Evaluation so far
The Embark is a great little shooter and the official SAR lead-free pellet is well-suited to it. I also felt that the Embark’s trigger pull was no hinderance to accuracy. All things considered, this is a very nice package!
But I wanted to do one more thing. I had mentioned to Jake Hindman that he might look at 10-meter pistol targets for his program. They already exist and are being printed on quality target paper that’s much easier to score. So I wanted to try a group on one of those targets, as well. For this test I selected the official SAR Journey pellet.
On the 10-meter pistol target, 10 Journey pellets landed in a group measuring 0.654-inches between centers.
The last 10 SAR Journey pellets were fired at a 10-meter pistol target. Ten went into 0.654-inches. This was the best group of Journey pellets and the second-best target of the test!
Now we know a lot about the Embark air rifle and its lead-free target pellet. We know they are accurate because we have two ten-meter 10-shot groups measuring 0.701 and o.654-inches between centers. For those new to this blog that would make any 5-shot groups in the 0.4 to 0.5-inches range.
The Embark has sights that are well-suited to target shooting. Sure, a rear peep sight would make it easier to train new shooters, but it would also add a large amount to the cost of the rifle.
The weight of the rifle, plus the cocking effort are both suited to young shooters. And the trigger pull is as good as can be expected at this price.
All things considered, the Umarex Embark air rifle and the SAR Journey lead-free pellet are both well-suited to the SAR program.
36 thoughts on “Umarex Embark breakbarrel spring rifle: Part 3”
Howdy Mr. BB. Thank you for your service, sir.
Same to you, sir!
Hey, hey, hey,…” we have a winner! ” Nice test and nice shooting. This one sounds like a nice shooter for GrandpaDan to get for the Grandkids. The 499 with it’s peepers would be another fine choice for a youngin’,.. in my opinion.
Good Day all,… Chris
Thanks for the detailed test. Pellet choices ironed out and accuracy confirmed. Can’t hope for more.
Your work and this blog/forum is such a treasure. Your careful, consistent and evidence-based tests are the Gold Standard for newbie information. Thank you for your service, both here and in the service of our nation.
You’re exactly right.
I had been considering the Crosman 1077 for a step up rifle. We have four daughters and nine Grandchildren, two princesses, and seven pirates ranging in age from 13 to 3 years old. The families are scattered across the US, from CT to CA. Twice yearly they all gather at our home.
I was concerned about the safety mix of having more than one young shooter present at a time along with a repeater rifle. The Embark rifle imposes some control by design. Though the cocking effort is youth sized, it’s still sufficient to keep the younger males from unauthorized and unsupervised use.
I do want to expose the youngest to the fun of shooting even if they are not full participants. As we are plinking with the Red Ryder, I typically have one or two “extras” around. I use the occasion to teach/preach gun control and range safety.
Watching siblings and cousins having fun will be attractive and may motivate them to join in as they are older. We’ll see.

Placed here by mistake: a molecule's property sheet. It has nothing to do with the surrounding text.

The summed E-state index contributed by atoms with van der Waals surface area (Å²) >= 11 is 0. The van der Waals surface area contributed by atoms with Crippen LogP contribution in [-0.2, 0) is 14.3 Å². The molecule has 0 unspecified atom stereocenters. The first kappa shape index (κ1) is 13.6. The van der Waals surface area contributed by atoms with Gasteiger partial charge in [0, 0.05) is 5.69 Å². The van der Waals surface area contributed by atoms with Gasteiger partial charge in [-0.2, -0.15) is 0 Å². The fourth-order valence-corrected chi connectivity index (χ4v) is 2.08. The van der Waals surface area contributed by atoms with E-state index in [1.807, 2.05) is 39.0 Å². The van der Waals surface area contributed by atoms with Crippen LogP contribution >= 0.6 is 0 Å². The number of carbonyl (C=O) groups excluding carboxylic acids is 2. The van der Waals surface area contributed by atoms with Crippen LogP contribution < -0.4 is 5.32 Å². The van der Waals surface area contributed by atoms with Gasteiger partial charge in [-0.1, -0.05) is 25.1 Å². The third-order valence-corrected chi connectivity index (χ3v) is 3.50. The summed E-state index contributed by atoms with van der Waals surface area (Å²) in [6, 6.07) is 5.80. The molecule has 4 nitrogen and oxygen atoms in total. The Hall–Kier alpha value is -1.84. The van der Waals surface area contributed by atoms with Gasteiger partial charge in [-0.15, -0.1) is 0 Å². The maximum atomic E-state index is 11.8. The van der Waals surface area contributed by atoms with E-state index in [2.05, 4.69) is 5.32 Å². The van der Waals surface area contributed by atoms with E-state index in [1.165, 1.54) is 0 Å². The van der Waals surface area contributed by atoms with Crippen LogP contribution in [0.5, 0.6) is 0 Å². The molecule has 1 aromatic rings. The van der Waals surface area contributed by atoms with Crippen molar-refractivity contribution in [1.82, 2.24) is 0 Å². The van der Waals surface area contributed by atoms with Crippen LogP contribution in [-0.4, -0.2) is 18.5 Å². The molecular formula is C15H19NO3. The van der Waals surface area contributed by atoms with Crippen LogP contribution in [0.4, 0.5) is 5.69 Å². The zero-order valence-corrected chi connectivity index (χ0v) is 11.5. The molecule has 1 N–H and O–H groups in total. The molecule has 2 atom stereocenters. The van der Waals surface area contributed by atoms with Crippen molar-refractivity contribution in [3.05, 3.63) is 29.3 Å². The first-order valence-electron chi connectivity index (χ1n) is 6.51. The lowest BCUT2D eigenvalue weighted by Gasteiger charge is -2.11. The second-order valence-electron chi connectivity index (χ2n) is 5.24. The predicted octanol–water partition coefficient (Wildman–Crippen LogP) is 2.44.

So Grandpa is starting an Embark fund fed by getting rid of the overflowing “stuff” in my workshop. At some point we will downsize and I have tools and duplicates of tools. Would you believe four circular saws, four cordless drills and, and… Grandpa motivation. 🙂
Well good! 🙂 Be sure to let us all know if you upgrade to something else for the “bushy tails”. Also, if you get a shooting bench together. I hope that explaining what I have done was of some help to you.
Hi and welcome to the blog.I’m fairly new here myself and was greeted with open arms by this community so I’d like to welcome you. I got into airgunning back in the 80s with the “classic” adult magnum springers of the time, the FWB 124 and the RWS/Diana 45 and 52 . I had and still have the struggles with accuracy, with those guns, that you are having and they ARE, without dispute,quality guns. It’s a tough technique to master and I find myself wondering if it’s worth the trouble with PCPs being available.
Back then we didn’t have B.B.Pelletier and his cadre of sage friends and followers to go to for help, advice and guidance so I basically quit shooting out of frustration. ( It wasn’t really that simple because working long hours and raising a family played a big part too) Now I’m retired and still want to shoot in my backyard and teach my only grandchild Al ( just turned 13) to shoot safely and well. ( I actually shoot firearms pretty well) What I would like to pass on to you is how much fun you can have with your grandkids and a couple of CO2 guns like the 1077 or 2260 or QB78. I got my 1077s on line as refurbished and they were new as far as anyone could tell and they were only $36.00 each. Good quality pellets by Remington can be found by Googleing for less than $4.00 per 500 count and CO2 cartidges are out there at a major discount store that I’m not allowed to name on this blog for about 33 cents each if you buy a 40 pack. The 2260 and QB78 are more expensive but no one questions the value you get for your money and you can hit golf balls and empty shot shells easily and all day long at 25 yards with these guns and nothing makes shooting more fun than hitting. They may even be capable of thinning out your bird population since I’m guessing that’s a warm weather pursuit. (I’ll defer to B.B. et al since I just shoot at inanimate reaction targets. But if you have my experience your shot placement will be much better with all but the 1077.It’s only suited for insanely fun, fast and furious plinking )